# of pages written: 12½
# of days left to write 1st draft: 102
This morning Nate and I took Zeus on a walk. Zeus is a rather high-maintenance dog, and since I’m going to be taking care of him on my own next weekend, when Nate and Nikki go out of town, Nate wanted to make sure that I was aware of his quirks.
“Zeus isn’t good with other dogs,” Nate told me as we sat on the front stoop. Zeus rolled happily in the grass, waiting for us. “He’s sent boxers and rottweilers to the vet. And he might take off after something and run straight into the road.”
I nodded. I’d heard all of this before. I knew that I was supposed to avoid other dogs and keep a pocketful of treats with which to bribe him into good behavior.
“Oh,” Nate said, “and poison ivy. Make sure he doesn’t roll in poison ivy.”
I don’t know why, but I cannot identify poison ivy. I was a Girl Scout. I went to camp. I’ve spent time hiking in the woods. My mother’s backyard is apparently full of the stuff. And yet, I cannot seem to figure out what it looks like.
We harnessed up Zeus and started walking down Main Street. “Is there any poison ivy in here?” I asked, motioning to the underbrush where Zeus was headed.
“Yeah, there is,” Nate said, and I yanked on Zeus’s leash. Nate pointed to some three-leafed green plants about the size of playing cards. “That’s poison ivy,” he said.
It looked so normal and innocent. I never would have noticed it. We turned down Owl Pond Road. “That’s not poison ivy, is it?” I asked, pointing.
“Yeah,” he said, “it is.”
“Oh.” These leaves were bigger and tinged orange. To me, they looked nothing like the other poison ivy. I decided anything with three leaves must be poison ivy, no matter the size or color.
We kept on going, and I saw some three-leafed plants up ahead. “So that’s poison ivy, too,” I said confidently. “Leaves of three.”
“No, that’s not.” I wondered if Nate was starting to think I was a complete idiot or possibly half-blind. “See how the edges aren’t smooth?”
“Oh,” I said. “Sorry. I don’t know why I can’t identify poison ivy.”
“Maybe it’s because you’ve never gotten it really badly,” he said.
“Oh no.” My chest puffed up with indignation. “I have.”
When I was seven, my family and I moved to Vinton, a white-trash town in southwestern Virginia. Our house was a crummy, little one-story ranch, but it sat on the edge of a big, beautiful woods with a creek and wild turkeys and a crazy old hermit man who lived somewhere among the trees.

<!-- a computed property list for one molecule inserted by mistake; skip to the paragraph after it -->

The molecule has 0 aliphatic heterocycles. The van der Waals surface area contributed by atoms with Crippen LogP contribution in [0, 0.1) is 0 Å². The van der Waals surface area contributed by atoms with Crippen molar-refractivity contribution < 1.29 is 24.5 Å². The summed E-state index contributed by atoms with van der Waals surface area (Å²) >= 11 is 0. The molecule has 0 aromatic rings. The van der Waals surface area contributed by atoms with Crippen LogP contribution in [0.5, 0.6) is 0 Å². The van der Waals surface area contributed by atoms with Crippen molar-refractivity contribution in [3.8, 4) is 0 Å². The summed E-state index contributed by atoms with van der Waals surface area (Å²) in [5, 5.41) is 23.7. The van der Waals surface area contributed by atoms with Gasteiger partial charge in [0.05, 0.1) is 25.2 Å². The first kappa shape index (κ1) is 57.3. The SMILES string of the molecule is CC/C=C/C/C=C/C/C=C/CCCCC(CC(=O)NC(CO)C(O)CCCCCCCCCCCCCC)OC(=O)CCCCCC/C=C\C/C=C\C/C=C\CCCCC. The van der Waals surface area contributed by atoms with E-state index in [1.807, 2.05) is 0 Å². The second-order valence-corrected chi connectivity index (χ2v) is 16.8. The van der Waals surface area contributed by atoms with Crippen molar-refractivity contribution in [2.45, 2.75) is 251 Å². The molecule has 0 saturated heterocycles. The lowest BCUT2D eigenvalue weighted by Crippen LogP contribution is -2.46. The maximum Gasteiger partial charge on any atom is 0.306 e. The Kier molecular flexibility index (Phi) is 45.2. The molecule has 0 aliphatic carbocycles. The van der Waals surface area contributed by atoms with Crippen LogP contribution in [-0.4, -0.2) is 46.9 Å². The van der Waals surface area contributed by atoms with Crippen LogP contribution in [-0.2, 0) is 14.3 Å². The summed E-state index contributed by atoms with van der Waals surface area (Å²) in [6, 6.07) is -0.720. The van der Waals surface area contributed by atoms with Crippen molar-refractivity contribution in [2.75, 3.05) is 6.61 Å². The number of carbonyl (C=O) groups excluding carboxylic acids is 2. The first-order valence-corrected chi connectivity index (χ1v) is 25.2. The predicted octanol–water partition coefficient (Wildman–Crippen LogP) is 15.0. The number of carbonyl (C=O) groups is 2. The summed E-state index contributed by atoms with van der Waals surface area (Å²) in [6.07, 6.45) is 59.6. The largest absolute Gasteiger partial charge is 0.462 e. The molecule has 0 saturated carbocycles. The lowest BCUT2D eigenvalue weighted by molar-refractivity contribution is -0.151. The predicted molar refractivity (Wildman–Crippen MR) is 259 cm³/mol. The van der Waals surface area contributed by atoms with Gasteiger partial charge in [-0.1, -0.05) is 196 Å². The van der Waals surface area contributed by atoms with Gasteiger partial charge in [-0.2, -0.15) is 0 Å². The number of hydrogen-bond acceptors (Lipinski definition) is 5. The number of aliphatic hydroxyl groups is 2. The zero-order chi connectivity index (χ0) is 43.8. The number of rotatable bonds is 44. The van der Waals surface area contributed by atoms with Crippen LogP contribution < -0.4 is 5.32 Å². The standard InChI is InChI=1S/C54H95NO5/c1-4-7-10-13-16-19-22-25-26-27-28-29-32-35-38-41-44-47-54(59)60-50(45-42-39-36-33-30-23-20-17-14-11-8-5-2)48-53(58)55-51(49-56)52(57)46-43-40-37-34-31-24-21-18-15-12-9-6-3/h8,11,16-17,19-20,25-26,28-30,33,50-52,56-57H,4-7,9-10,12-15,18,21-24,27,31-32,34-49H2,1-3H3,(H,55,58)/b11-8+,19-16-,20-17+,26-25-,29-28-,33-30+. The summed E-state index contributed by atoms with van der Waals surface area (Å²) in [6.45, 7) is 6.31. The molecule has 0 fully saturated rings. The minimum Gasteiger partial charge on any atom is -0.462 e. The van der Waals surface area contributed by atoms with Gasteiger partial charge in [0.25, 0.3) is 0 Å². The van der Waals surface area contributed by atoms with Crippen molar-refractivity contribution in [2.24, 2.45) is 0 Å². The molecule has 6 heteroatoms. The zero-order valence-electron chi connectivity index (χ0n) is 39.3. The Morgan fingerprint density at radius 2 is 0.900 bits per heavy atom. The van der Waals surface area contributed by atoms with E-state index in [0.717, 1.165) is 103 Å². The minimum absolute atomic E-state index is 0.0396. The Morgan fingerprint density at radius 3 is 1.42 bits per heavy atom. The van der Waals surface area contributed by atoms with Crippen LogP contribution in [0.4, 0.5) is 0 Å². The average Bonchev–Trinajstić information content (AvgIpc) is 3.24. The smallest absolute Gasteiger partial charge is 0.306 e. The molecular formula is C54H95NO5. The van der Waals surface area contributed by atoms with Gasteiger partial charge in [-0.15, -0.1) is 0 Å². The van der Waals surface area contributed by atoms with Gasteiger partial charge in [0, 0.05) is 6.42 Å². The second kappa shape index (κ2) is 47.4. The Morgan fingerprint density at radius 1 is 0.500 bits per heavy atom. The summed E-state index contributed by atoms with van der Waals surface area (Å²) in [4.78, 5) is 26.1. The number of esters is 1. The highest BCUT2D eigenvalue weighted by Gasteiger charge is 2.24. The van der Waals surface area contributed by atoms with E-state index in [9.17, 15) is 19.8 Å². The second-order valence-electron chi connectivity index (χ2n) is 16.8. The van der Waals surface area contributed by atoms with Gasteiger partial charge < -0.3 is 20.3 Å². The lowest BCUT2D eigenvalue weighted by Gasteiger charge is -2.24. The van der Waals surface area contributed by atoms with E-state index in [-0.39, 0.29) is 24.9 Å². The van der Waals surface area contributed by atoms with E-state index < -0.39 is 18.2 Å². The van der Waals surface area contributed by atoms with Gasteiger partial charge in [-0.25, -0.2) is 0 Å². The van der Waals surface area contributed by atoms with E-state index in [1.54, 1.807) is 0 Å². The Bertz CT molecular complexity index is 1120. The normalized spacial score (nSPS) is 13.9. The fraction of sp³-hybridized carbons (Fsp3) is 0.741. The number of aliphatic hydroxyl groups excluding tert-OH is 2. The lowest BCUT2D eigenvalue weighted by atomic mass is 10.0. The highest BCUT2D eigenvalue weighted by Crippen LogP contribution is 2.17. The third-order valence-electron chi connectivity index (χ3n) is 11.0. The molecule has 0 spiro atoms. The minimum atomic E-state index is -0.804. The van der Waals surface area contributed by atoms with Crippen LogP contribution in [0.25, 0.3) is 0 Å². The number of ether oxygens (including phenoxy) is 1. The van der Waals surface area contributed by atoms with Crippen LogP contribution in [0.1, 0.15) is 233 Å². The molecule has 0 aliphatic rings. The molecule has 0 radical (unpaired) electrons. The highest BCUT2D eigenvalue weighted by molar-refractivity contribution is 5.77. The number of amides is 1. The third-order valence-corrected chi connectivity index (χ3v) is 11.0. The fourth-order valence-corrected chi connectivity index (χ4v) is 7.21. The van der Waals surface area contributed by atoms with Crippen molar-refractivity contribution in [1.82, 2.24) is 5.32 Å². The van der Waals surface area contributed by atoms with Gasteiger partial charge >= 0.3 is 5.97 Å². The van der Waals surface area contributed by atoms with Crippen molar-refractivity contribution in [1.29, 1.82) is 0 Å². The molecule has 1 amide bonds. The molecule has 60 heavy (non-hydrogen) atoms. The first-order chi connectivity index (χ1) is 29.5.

A lot of the other kids in the neighborhood weren’t allowed to play in the woods because their mothers said there were copperheads in the creek and poison ivy all over the trees. Oh, and because of the crazy old hermit man. But my mother was of the whatever-doesn’t-kill-you-makes-you-stronger mindset, so my brother and I spent a lot of time in those woods.
I don’t know if I rolled in poison ivy or picked up some leaves and rubbed them all over me, but one day towards the end of second grade I broke out with the worst case of poison ivy imaginable. It was all over my body, all over my face, down my throat, up my nose, on my eyelids. It was horrible. I lay in bed all day with a fever, oven mitts on my hands to keep from scratching. When I woke up each morning, my eyelids were so swollen I couldn’t open my eyes. I ate sharp things like chips to try and scratch at the poison ivy down my throat. It was so awful, and apparently looked so bad, that when my mom tried to send me back to school a few days later, my teacher shook her head and said no way, I needed to go back home immediately. I was scaring the other children.
I told Nate this.
Then I marveled at my own stupidity.
I know firsthand how truly, truly awful poison ivy can be. And yet, still, I cannot identify it in a line-up of plants. I’m really not a stupid person, so I don’t know why I have this mental block about recognizing something that has the potential to cause me serious harm.
The thing I’m realizing, though, is that I often don’t learn from experience in all sorts of ways. I move places, expecting that a change of scenery will solve all my problems. (It doesn’t.) I go out with people who have hurt me before, thinking it’ll be better this time. (It isn’t.) I decide that taking that third shot of tequila is a great idea, even though it never has been in the past. I have made the same mistakes again and again. It’s like I can’t recognize the warning signs, even though I’ve seen them before.
In fiction, characters are always learning from experience. They go through some terrible ordeal, or they make some sort of journey, and at the end they are changed. They’ve learned something. I’m the opposite. I have some sort of terrible experience, and then I have it again a year or two later, just to see what will happen this time. I’m not sure what’s wrong with me.
Right now I’m writing a young adult book, and I’ve got to make my character learn from her experiences. Maybe I need to first figure out how to do that for myself. And I’m going to start by learning how to recognize poison ivy.
In an attempt to do to this, I just took the following Poison Ivy Quiz, and these were my results:
Your Score: You got 12 right out of 20 questions, for a score of 60 percent.
You did poorly and may want to learn more about poison ivy.